Cat Midhir lives in a land of dreams, crossing nightly over the borders of sleep into a magic realm. A land where gnomes hide among standing stones and shelties dwell beneath the waves, where the harper Kothlen tells tales of the ancient days and the antlered Mynfel walks by moonlight
When Cat wakes she weaves stories around the Otherworld. Her books are labelled as fantasy, but Mynfel's domain deems more real to her than the humdrum streets of the city.
Until a thief comes stalkingand steals Cat's dreams away
From Fantasy Review, 1986:
Charles de Lint is an excellent writer, and Yarrow his fourth novel is terrific. Yarrow is a tale of friendship and trust, hope and honor, faith and love, with a dark eroticism for spice. It settles for no cliched scenes and no easy answers, and conveys a reality of place (modern Ottawa) not commonly found in any fiction. Novels as good as Yarrow don't come along that often. As one of de Lint's characters puts it, "while the tale itselfis of utmost importancethe trueness of the telling is what makes up a storyteller's craft." De Lint's telling is indeed true and Yarrow is highly recommended.
It is always gratifying to watch a writer grow into the style that best serves his/her creative gift. This has certainly been happening with Charles de Lint. his imagination has expressed itself with a new vitality. Yarrow: An Autumn Tale is by far his most successful work to date, and lines together the many strengths his writing has acquired. The plotting is perfect, holding reader's attention unflaggingly until the last page. more than confirms de Lint's skill as a fantasist.
In Yarrow, Charles de Lint takes a light-hearted, yet candid look at the need for balance between reality and fantasy in our existence. Through Caitlin's journey of self-discovery, de Lint reveals that remaining distant from reality all of the time could mean missing out on a whole lot of wonderful things. Inspiration can come from many sources. But at the same time, he also reminds us of how beautiful it is to dream.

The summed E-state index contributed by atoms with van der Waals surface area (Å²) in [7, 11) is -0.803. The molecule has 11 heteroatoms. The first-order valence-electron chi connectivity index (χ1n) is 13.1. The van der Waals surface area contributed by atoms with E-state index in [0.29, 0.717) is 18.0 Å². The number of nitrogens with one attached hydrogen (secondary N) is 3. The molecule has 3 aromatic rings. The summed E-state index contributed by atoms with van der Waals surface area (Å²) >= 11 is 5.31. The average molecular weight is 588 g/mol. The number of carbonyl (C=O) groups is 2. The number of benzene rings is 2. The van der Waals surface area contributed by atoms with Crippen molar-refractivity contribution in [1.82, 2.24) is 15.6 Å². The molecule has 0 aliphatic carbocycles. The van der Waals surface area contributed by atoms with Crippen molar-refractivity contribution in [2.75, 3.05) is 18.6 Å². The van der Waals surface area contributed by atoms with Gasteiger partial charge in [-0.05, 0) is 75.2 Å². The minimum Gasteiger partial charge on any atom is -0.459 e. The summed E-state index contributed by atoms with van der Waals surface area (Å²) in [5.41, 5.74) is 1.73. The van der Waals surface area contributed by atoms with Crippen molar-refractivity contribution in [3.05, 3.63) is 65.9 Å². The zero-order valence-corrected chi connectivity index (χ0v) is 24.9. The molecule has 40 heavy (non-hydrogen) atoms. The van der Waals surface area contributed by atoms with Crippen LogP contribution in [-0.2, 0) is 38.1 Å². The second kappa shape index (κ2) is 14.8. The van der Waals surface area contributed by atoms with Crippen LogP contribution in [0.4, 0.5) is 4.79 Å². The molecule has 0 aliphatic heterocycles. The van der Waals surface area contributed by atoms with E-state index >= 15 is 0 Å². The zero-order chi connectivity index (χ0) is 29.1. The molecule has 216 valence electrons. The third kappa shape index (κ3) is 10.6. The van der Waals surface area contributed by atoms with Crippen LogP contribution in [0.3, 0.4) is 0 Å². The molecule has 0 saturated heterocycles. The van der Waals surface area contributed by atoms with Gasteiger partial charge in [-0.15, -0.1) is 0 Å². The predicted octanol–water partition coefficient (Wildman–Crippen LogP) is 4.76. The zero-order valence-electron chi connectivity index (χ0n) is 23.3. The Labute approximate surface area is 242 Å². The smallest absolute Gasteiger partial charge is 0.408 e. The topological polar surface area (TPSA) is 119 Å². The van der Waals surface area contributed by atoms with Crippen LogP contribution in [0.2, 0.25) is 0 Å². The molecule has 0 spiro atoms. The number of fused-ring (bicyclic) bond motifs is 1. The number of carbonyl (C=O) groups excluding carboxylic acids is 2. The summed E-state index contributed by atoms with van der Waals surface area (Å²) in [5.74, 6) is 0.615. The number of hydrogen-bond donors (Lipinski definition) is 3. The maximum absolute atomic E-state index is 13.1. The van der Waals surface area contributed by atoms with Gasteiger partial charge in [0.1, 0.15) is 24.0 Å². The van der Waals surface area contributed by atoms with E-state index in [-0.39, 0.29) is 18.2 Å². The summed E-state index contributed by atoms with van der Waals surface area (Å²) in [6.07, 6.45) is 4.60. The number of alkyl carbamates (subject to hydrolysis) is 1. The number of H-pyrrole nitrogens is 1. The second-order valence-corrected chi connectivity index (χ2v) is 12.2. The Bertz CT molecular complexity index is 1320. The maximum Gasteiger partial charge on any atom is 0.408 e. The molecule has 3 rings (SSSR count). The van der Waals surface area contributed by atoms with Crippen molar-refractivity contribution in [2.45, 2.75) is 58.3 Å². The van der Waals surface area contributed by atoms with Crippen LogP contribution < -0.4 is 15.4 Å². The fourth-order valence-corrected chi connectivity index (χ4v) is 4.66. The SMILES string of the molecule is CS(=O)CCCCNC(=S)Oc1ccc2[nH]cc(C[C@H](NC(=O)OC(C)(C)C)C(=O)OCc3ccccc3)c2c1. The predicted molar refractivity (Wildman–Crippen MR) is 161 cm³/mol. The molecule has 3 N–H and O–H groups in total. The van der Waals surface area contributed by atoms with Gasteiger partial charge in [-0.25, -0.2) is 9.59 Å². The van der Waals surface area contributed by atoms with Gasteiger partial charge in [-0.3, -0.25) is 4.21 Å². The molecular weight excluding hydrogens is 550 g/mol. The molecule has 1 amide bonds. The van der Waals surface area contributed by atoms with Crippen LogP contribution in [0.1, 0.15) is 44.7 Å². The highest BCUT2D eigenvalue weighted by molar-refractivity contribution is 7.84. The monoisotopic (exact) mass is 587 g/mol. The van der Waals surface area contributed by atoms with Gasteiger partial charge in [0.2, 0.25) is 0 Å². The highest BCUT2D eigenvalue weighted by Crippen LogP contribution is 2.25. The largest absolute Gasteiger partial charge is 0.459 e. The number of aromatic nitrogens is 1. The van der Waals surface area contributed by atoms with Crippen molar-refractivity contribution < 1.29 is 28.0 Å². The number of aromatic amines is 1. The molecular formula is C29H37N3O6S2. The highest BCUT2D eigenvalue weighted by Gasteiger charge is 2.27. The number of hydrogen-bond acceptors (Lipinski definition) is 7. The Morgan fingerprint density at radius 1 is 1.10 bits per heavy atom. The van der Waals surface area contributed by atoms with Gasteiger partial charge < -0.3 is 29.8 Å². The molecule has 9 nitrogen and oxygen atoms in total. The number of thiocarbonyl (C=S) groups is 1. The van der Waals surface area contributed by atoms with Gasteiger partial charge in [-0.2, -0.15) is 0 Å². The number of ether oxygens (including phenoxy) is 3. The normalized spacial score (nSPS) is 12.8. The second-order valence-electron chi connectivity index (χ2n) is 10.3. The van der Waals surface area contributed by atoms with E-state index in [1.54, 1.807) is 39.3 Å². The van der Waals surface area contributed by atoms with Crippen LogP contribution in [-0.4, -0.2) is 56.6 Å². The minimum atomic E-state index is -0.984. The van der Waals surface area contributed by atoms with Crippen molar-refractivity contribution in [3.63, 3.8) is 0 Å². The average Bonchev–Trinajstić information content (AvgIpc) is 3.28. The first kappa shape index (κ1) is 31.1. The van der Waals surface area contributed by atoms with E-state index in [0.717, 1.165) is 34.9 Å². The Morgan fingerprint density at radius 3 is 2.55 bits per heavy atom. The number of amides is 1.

Urban fantasy is one of my favorite genres because it assumes that modern-day-reality and fantasy can in fact co-exist. De Lint's refreshing writing style reflects this genre, mixing everyday language with Otherworldly terms that can reach out and touch readers from any background or lifestyle. His characters could be any one of us. We can relate with them because in their lives they struggle with the same things we do. What I love the most is that de Lint treats the fanciful with reverent belief and melds it right into his characters' everyday lives. He leads the reader to stop thinking of such things as fairy tales and start believing them as the possible.
Yarrow is profound truth clothed in a delightful tale.
The cool greens of the forest on the cover pulls you in. The creature in the leaves hints at a hidden side of reality that can have a darker shade as Charles de Lint's heroine, Cat Midhir, discovers in Yarrow. The Orb trade paperback is a reissue of de Lint's 1986 novel that followed Cat's struggle to save the Otherworld, her friends, and her own life.
Cat is an author whose plots and characters come from her vivid dreams. Cat has visited this dreamscape, the Otherworld, since she was young. There she met Kothlen, a bard who gave her a secret name, Yarrow. Recently, however, Cat has stopped dreaming and finds she can no longer write. As she struggles to break her writer's block, strange things begin to happen. The shadowy Lysistratus stalks Cat, hoping to steal the soul of a true dreamer. And Cat discovers that the Otherworld is not a product of her